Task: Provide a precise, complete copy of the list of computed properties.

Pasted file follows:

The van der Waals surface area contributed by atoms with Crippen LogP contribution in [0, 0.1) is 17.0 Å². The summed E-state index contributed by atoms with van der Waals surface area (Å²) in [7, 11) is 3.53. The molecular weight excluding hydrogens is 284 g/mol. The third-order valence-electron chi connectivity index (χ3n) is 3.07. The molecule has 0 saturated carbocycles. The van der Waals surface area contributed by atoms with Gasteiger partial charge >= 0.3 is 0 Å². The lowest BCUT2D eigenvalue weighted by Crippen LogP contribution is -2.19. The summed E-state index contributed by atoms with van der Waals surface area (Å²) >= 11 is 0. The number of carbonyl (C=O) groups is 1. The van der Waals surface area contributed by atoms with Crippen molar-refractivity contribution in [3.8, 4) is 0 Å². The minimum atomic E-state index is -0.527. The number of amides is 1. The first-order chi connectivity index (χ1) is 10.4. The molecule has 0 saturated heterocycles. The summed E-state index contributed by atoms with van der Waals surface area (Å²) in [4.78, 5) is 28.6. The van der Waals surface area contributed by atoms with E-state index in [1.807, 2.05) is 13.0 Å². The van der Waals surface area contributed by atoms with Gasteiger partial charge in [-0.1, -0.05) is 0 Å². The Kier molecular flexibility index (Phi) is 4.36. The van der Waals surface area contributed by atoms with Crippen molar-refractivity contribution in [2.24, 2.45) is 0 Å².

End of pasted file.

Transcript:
The van der Waals surface area contributed by atoms with Crippen LogP contribution in [0, 0.1) is 17.0 Å². The summed E-state index contributed by atoms with van der Waals surface area (Å²) in [7, 11) is 3.53. The molecular weight excluding hydrogens is 284 g/mol. The third-order valence-electron chi connectivity index (χ3n) is 3.07. The molecule has 0 saturated carbocycles. The van der Waals surface area contributed by atoms with Gasteiger partial charge >= 0.3 is 0 Å². The lowest BCUT2D eigenvalue weighted by Crippen LogP contribution is -2.19. The summed E-state index contributed by atoms with van der Waals surface area (Å²) >= 11 is 0. The number of carbonyl (C=O) groups is 1. The van der Waals surface area contributed by atoms with Crippen molar-refractivity contribution in [3.8, 4) is 0 Å². The minimum atomic E-state index is -0.527. The number of amides is 1. The first-order chi connectivity index (χ1) is 10.4. The molecule has 0 saturated heterocycles. The summed E-state index contributed by atoms with van der Waals surface area (Å²) in [4.78, 5) is 28.6. The van der Waals surface area contributed by atoms with E-state index in [1.807, 2.05) is 13.0 Å². The van der Waals surface area contributed by atoms with Gasteiger partial charge in [-0.1, -0.05) is 0 Å². The Kier molecular flexibility index (Phi) is 4.36. The van der Waals surface area contributed by atoms with Crippen molar-refractivity contribution in [2.24, 2.45) is 0 Å².